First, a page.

Baroque in Poland

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The Polish Baroque lasted from the early 17th to the mid-18th century. As with Baroque style elsewhere in Europe, Poland's Baroque emphasized the richness and triumphant power of contemporary art forms. In contrast to the previous, Renaissance style which sought to depict the beauty and harmony of nature, Baroque artists strove to create their own vision of the world. The result was manifold, regarded by some critics as grand and dramatic, but sometimes also chaotic and disharmonious and tinged with affectation and religious exaltation, thus reflecting the turbulent times of the 17th-century Europe.

Baroque and Sarmatism[edit]

For more details on this topic, see Sarmatism.
Portrait of Jakub Narzymski by Szymon Czechowicz, 1738

The Polish Baroque was influenced by Sarmatism, the culture of the Polish nobility (szlachta).[1] Sarmatism became highly influenced by the Baroque style and produced a unique mix of Eastern and Western styles.[1] "East" refers here to the Oriental culture of the Ottoman Empire, not the culture of the Orthodox Muscovy. Those Oriental influences stemmed from a large border shared by Poland with the Ottoman Empire, and it frequent invasions.[1]

Sarmatist thought had praised the idyllic countryside-existence, and the liberal Golden Freedom of the nobility, which stood against the absolute power of the monarchy.[1] Sarmatism stressed the military prowess going back to the times when szlachta first emerged from the knight class; and its religious values, both associated with the historical mission of the Polish people as a bastion of Christianity. Sarmatian nobles felt superior to even the nobility of the other nations, whom they considered non-free and almost enslaved by their rulers (according to Poland's constitution, the king was but an "equal among equals"). With the progression of time, however, the Sarmatism ideals became corrupted. By the time of the 18th-century Enlightenment in Poland, Sarmatism was often regarded as a backward and ultraconservative relic of the past – an opposite of progress, leading the country to its downfall.[2]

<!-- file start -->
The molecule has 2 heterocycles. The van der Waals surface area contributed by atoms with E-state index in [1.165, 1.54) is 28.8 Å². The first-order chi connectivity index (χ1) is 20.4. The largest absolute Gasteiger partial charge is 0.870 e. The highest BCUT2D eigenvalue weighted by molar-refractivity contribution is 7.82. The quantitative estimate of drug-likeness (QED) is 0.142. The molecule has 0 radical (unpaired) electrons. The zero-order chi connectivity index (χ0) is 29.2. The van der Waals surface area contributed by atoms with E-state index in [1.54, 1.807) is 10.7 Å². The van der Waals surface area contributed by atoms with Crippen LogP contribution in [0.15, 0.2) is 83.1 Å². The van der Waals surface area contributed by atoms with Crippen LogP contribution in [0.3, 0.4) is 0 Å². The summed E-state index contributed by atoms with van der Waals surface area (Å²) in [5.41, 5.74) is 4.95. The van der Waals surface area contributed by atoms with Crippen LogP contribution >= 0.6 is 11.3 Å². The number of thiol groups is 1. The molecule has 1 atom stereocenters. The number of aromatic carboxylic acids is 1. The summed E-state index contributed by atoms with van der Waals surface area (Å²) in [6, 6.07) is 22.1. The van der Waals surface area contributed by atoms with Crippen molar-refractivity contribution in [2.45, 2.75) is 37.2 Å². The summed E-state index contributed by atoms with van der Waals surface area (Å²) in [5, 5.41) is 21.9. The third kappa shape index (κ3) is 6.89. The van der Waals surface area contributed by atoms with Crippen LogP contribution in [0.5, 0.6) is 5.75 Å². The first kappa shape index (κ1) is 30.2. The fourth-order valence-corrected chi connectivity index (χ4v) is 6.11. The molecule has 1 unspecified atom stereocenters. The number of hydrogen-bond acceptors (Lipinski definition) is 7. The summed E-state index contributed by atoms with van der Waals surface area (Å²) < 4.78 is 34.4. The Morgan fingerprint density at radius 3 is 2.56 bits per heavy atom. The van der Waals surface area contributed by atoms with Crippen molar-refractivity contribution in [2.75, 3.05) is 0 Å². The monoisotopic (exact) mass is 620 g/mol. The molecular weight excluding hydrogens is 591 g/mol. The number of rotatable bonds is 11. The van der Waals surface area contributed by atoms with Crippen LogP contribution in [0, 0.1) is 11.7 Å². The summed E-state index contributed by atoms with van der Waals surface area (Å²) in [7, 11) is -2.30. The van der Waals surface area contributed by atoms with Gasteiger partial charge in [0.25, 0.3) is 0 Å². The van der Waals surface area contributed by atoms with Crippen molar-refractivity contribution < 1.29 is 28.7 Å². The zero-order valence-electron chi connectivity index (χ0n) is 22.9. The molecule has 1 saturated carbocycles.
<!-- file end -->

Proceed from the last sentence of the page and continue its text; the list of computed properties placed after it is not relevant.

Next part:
On a more material realm, Oriental influences were visible in nobles' attire, arms, and decorations.[1] New Polish costume was based on the Ottoman Empire's robe, which spread from nobility to city dwellers and even peasants. A Polish nobleman wore long robe-like garment such as żupan, delia, and kontusz, often lined with expensive cloth; fitted with a sash belt (pas kontuszowy) and accessorized with knee-high boots from soft leather.[1] Arabian horses were common in Polish cavalry. During the 17th century shaving one's head in the Tatar fashion became popular.[1] The symbol of the noble class was the curved blade weapon, the szabla, a cross between saber and scimitar.[1] Ottoman daggers, sheaths, carpets, helmets, saddles, klims, rugs, tapestries and embroideries were also common: what was not acquired from trade came as loot from many military conflicts along the Commonwealth southern border.[1] The manor (dwór, dworek) of the Polish nobleman was decorated with such war trophies.[1] Some luxury items were of domestic produce, often imitating the Orient style;[1] most were imported from the West via Danzig (Gdańsk) or from the East. Displaying one's wealth was important, and excuses where many: from the name day of the patron saint to weddings and funerals, they be observed in extravagant fashion.[1] A distinctive art of coffin portraits emerged during that period.[1]